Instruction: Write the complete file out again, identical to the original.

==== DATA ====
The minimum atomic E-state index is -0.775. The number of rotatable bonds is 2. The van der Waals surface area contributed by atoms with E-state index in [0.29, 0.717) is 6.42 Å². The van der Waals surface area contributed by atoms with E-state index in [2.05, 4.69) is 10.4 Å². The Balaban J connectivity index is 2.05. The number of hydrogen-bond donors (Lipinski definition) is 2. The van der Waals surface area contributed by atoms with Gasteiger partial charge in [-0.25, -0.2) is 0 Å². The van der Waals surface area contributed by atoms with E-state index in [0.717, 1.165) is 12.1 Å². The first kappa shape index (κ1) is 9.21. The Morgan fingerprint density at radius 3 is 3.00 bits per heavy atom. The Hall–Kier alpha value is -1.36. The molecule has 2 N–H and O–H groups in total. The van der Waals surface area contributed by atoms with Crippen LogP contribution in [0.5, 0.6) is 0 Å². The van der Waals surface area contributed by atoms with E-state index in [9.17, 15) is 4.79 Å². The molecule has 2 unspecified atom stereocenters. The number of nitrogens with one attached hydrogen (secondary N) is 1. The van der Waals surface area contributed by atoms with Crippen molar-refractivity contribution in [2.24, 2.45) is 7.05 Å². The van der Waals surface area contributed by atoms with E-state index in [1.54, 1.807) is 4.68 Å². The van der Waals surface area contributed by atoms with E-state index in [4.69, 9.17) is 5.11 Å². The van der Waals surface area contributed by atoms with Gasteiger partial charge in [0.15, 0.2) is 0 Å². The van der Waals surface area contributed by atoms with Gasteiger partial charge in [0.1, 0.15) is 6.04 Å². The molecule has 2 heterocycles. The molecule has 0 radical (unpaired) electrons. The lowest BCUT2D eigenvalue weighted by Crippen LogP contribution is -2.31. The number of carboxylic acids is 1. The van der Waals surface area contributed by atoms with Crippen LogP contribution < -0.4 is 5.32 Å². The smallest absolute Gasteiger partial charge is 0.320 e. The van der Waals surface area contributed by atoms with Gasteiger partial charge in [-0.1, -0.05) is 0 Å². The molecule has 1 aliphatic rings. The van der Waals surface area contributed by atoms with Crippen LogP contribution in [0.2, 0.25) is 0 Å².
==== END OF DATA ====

The minimum atomic E-state index is -0.775. The number of rotatable bonds is 2. The van der Waals surface area contributed by atoms with E-state index in [0.29, 0.717) is 6.42 Å². The van der Waals surface area contributed by atoms with E-state index in [2.05, 4.69) is 10.4 Å². The Balaban J connectivity index is 2.05. The number of hydrogen-bond donors (Lipinski definition) is 2. The van der Waals surface area contributed by atoms with Gasteiger partial charge in [-0.25, -0.2) is 0 Å². The van der Waals surface area contributed by atoms with E-state index in [0.717, 1.165) is 12.1 Å². The first kappa shape index (κ1) is 9.21. The Morgan fingerprint density at radius 3 is 3.00 bits per heavy atom. The Hall–Kier alpha value is -1.36. The molecule has 2 N–H and O–H groups in total. The van der Waals surface area contributed by atoms with Crippen LogP contribution in [0.5, 0.6) is 0 Å². The van der Waals surface area contributed by atoms with E-state index in [9.17, 15) is 4.79 Å². The molecule has 2 unspecified atom stereocenters. The number of nitrogens with one attached hydrogen (secondary N) is 1. The van der Waals surface area contributed by atoms with Crippen molar-refractivity contribution in [2.24, 2.45) is 7.05 Å². The van der Waals surface area contributed by atoms with E-state index in [1.54, 1.807) is 4.68 Å². The van der Waals surface area contributed by atoms with E-state index in [4.69, 9.17) is 5.11 Å². The van der Waals surface area contributed by atoms with Gasteiger partial charge in [0.15, 0.2) is 0 Å². The van der Waals surface area contributed by atoms with Gasteiger partial charge in [0.1, 0.15) is 6.04 Å². The molecule has 2 heterocycles. The molecule has 0 radical (unpaired) electrons. The lowest BCUT2D eigenvalue weighted by Crippen LogP contribution is -2.31. The number of carboxylic acids is 1. The van der Waals surface area contributed by atoms with Crippen LogP contribution < -0.4 is 5.32 Å². The smallest absolute Gasteiger partial charge is 0.320 e. The van der Waals surface area contributed by atoms with Gasteiger partial charge in [-0.1, -0.05) is 0 Å². The molecule has 1 aliphatic rings. The van der Waals surface area contributed by atoms with Crippen LogP contribution in [0.2, 0.25) is 0 Å².